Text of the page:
- Transpacific flying began in 1935 with Pan American World Airways launching flying boats from San Francisco to destinations across Asia, Australia, and Oceania.
- The practice quickly evolved as aircraft technology increasing, reducing the number of stops in order to traverse the ocean.
- The Boeing 747 allowed for nonstop flights between continents as it traversed the Pacific with ease.
- Then relaxed regulations for twin-engine aircraft later saw smaller aircraft begin flying tr anspacific routes.
- The skies above the Pacific are now diverse with a wide variety of aircraft flying countless flights on a daily basis.
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Flying over oceans has been a common practice in aviation since before World War II.
With the aerial mode of transportation offering quicker journey times than ocean liners, airlines quickly began to standardize the practice and offer reliable, scheduled services that would be a large step in making the world a smaller place.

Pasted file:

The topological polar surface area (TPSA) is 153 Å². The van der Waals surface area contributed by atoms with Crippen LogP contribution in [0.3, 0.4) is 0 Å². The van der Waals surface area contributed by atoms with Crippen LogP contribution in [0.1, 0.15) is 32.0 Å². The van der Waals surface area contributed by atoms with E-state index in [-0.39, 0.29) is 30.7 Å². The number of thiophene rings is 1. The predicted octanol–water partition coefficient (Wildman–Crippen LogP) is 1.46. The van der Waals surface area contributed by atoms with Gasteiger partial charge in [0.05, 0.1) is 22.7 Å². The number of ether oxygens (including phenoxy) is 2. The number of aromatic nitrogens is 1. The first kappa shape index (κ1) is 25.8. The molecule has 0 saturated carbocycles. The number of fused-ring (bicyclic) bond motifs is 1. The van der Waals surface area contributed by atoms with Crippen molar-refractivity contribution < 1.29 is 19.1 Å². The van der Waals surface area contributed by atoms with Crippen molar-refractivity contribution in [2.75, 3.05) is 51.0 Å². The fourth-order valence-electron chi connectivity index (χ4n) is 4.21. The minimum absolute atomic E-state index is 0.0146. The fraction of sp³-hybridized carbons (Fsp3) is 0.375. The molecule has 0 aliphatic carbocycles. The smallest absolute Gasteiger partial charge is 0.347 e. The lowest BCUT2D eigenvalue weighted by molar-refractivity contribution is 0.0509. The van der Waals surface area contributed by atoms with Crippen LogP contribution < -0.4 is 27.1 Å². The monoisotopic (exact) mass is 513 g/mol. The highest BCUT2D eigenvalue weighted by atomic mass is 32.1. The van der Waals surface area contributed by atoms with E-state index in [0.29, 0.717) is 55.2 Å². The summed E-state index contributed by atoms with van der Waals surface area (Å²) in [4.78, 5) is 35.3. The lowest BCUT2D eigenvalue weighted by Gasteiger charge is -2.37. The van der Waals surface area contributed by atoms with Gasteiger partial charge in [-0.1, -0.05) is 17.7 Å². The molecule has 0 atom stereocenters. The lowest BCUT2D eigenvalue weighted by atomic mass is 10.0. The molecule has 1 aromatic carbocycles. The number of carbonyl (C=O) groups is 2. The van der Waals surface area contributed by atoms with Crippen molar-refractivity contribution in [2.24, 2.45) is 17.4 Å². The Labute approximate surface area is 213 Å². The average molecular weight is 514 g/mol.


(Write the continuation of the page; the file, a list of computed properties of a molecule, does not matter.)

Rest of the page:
Transatlantic flying was the primary focus as Western Europe and the eastern United States were closer in terms of both distance and historical ties but flying over the Pacific Ocean soon became an area of interest for airlines.
Though the stakes were higher, with a notable shortage of land existing between the Hawaiian Islands and the mainland US, establishing air routes across the Pacific was of strategic importance not only for airlines seeking to grow their route networks, but also the military as World War II loomed.
Thanks to innovations in aircraft technology, flying across the Pacific is a daily occurrence for countless airlines seeking to connect cites on both sides of the international dateline, as well as the numerous islands throughout Oceania.
Here’s how transpacific flying has evolved over the years.